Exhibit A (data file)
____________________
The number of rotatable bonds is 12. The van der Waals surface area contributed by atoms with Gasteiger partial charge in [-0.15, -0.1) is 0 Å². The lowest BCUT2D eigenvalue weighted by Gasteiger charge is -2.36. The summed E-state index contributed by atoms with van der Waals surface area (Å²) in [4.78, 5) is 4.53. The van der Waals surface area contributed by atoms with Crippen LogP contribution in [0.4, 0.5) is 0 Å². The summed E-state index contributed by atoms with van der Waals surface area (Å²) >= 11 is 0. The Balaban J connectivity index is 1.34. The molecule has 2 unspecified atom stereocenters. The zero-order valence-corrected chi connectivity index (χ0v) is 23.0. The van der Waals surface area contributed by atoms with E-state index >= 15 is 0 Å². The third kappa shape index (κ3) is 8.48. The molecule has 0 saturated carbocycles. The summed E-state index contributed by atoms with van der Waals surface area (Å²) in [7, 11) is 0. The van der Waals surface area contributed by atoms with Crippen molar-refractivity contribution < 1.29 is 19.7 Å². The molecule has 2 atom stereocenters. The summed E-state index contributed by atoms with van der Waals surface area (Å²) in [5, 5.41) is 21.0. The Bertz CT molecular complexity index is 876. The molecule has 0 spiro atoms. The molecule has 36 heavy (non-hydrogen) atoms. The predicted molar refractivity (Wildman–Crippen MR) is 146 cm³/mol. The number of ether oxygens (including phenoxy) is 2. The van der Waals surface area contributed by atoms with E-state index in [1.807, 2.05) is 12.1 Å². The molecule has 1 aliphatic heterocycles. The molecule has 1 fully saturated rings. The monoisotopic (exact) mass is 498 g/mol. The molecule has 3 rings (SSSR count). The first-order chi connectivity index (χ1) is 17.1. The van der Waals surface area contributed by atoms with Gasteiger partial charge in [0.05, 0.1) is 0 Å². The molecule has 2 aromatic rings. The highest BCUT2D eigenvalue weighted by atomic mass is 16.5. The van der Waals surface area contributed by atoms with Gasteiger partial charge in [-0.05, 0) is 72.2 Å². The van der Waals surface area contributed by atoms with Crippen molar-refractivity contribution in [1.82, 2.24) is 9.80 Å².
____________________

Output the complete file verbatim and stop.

The number of rotatable bonds is 12. The van der Waals surface area contributed by atoms with Gasteiger partial charge in [-0.15, -0.1) is 0 Å². The lowest BCUT2D eigenvalue weighted by Gasteiger charge is -2.36. The summed E-state index contributed by atoms with van der Waals surface area (Å²) in [4.78, 5) is 4.53. The van der Waals surface area contributed by atoms with Crippen LogP contribution in [0.4, 0.5) is 0 Å². The summed E-state index contributed by atoms with van der Waals surface area (Å²) >= 11 is 0. The Balaban J connectivity index is 1.34. The molecule has 2 unspecified atom stereocenters. The zero-order valence-corrected chi connectivity index (χ0v) is 23.0. The van der Waals surface area contributed by atoms with E-state index >= 15 is 0 Å². The third kappa shape index (κ3) is 8.48. The molecule has 0 saturated carbocycles. The summed E-state index contributed by atoms with van der Waals surface area (Å²) in [7, 11) is 0. The van der Waals surface area contributed by atoms with Crippen molar-refractivity contribution < 1.29 is 19.7 Å². The molecule has 2 atom stereocenters. The summed E-state index contributed by atoms with van der Waals surface area (Å²) in [5, 5.41) is 21.0. The Bertz CT molecular complexity index is 876. The molecule has 0 spiro atoms. The molecule has 36 heavy (non-hydrogen) atoms. The predicted molar refractivity (Wildman–Crippen MR) is 146 cm³/mol. The number of ether oxygens (including phenoxy) is 2. The van der Waals surface area contributed by atoms with E-state index in [1.807, 2.05) is 12.1 Å². The molecule has 1 aliphatic heterocycles. The molecule has 1 fully saturated rings. The monoisotopic (exact) mass is 498 g/mol. The molecule has 3 rings (SSSR count). The first-order chi connectivity index (χ1) is 17.1. The van der Waals surface area contributed by atoms with Gasteiger partial charge in [0.05, 0.1) is 0 Å². The molecule has 2 aromatic rings. The highest BCUT2D eigenvalue weighted by atomic mass is 16.5. The van der Waals surface area contributed by atoms with Gasteiger partial charge in [-0.05, 0) is 72.2 Å². The van der Waals surface area contributed by atoms with Crippen molar-refractivity contribution in [1.82, 2.24) is 9.80 Å².